We were immediately glad we had done so. The menu looked great and featured several obvious vegetarian options. After a brief chat with the friendly window staff – during which we learned that we had stumbled upon the truck’s “soft opening” – we ordered three of them: Mandu (Korean dumplings), Kim Bap (Korean sushi roll), and Rice & Kimchi with marinated mushrooms. I realized after we had ordered that the lettuce wraps and Korean chile cheese fries could also be made with mushrooms instead of meat, leaving the spicy pork tacos as the only non-veggie-friendly item on the menu. There was even a vegan kimchi option (kimchi usually has fish sauce and/or dried fish or shrimp in it): dandelion kimchi.
(By the way, in case you missed it, they have Korean chile-cheese fries – fries topped with green chile, cheese, kimchi, and your choice of beef or mushrooms. Does that sound amazing or what? A nice patron offered to let me try his when he saw me staring, and I regret to this very moment that I was too shy to take him up on the offer.)
The dumplings, which are available fried or steamed (we got them fried on staff recommendation), were beautifully done to crisp perfection. The golden wrappers cradled a light filling of glass noodles and vegetables. To those used to Chinese pork dumplings, they might seem a little too light, but their elegance is part of their appeal. A simple soy dipping sauce kept them from seeming underseasoned. We inhaled them and waited eagerly for the next course.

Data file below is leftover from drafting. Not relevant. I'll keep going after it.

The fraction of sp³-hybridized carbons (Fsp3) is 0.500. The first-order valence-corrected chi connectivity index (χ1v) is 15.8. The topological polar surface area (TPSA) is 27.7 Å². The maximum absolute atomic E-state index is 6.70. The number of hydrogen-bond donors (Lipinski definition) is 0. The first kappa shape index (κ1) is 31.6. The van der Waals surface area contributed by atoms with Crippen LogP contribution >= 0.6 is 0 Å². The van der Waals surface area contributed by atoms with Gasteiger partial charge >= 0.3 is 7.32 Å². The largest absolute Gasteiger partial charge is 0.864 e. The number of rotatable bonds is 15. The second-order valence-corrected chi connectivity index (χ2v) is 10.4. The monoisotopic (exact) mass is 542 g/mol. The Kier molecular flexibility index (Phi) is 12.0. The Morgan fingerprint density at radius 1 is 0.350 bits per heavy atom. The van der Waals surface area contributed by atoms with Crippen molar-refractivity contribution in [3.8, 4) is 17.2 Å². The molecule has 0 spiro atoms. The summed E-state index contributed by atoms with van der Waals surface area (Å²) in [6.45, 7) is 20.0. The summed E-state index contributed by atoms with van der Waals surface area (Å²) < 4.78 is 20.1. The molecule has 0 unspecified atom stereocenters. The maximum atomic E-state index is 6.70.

After a bit of a wait – it was, after all, their first day, and they had a number of orders in – we received our Kim Bap and Rice & Kimchi, both served in classic paper boats. We had chosen the dandelion kimchi on our rice – never heard of such a thing before, so of course we had to choose it – and it was very good. I had feared it would be bitter, but it wasn’t. The dandelion was delightfully crunchy and accented well by the hot, salty, sweet pepper paste that clung to it. A half-dozen meaty mushrooms completed a very satisfying trio. I have just one complaint, which is that the perfectly cooked rice had a tendency to stick to the paper lining of the boat, making it impossible to eat every single grain like we wanted to.
And last, the Kim Bap. In theory I love Kim Bap – a variety of vegetables rolled in rice and nori, fresh and uncomplicated – but in practice it often comes out bland and boring. Not here. The element that raised this to the best Kim Bap I’ve ever had was the house-pickled daikon. Crunchy, tart, and lively, it complemented everything else and really elevated the roll to “I don’t want to eat this last bite because then it will be all gone” status. This despite the fact that the roll was not just delicious, it was also huge.
I can’t wait to try Soo Bak again on a meat week. I bet those spicy pork tacos and marinated short ribs are incredible. They also have a daily special – sometimes it’s kimchi stew, and apparently sometimes they branch out from Korean to other cuisines. Given the owner-operator’s early childhood in Germany and international travel, I don’t doubt they come up with some great and interesting specials.
Check out the menu on Soo Bak’s website, and like them on Facebook to keep up with their schedule; the truck seems to hang out most often at Tractor and Free Radicals (a ridiculously cool clothing store on Yale), but they also hit Talin, Marble, La Cumbre, and Anodyne.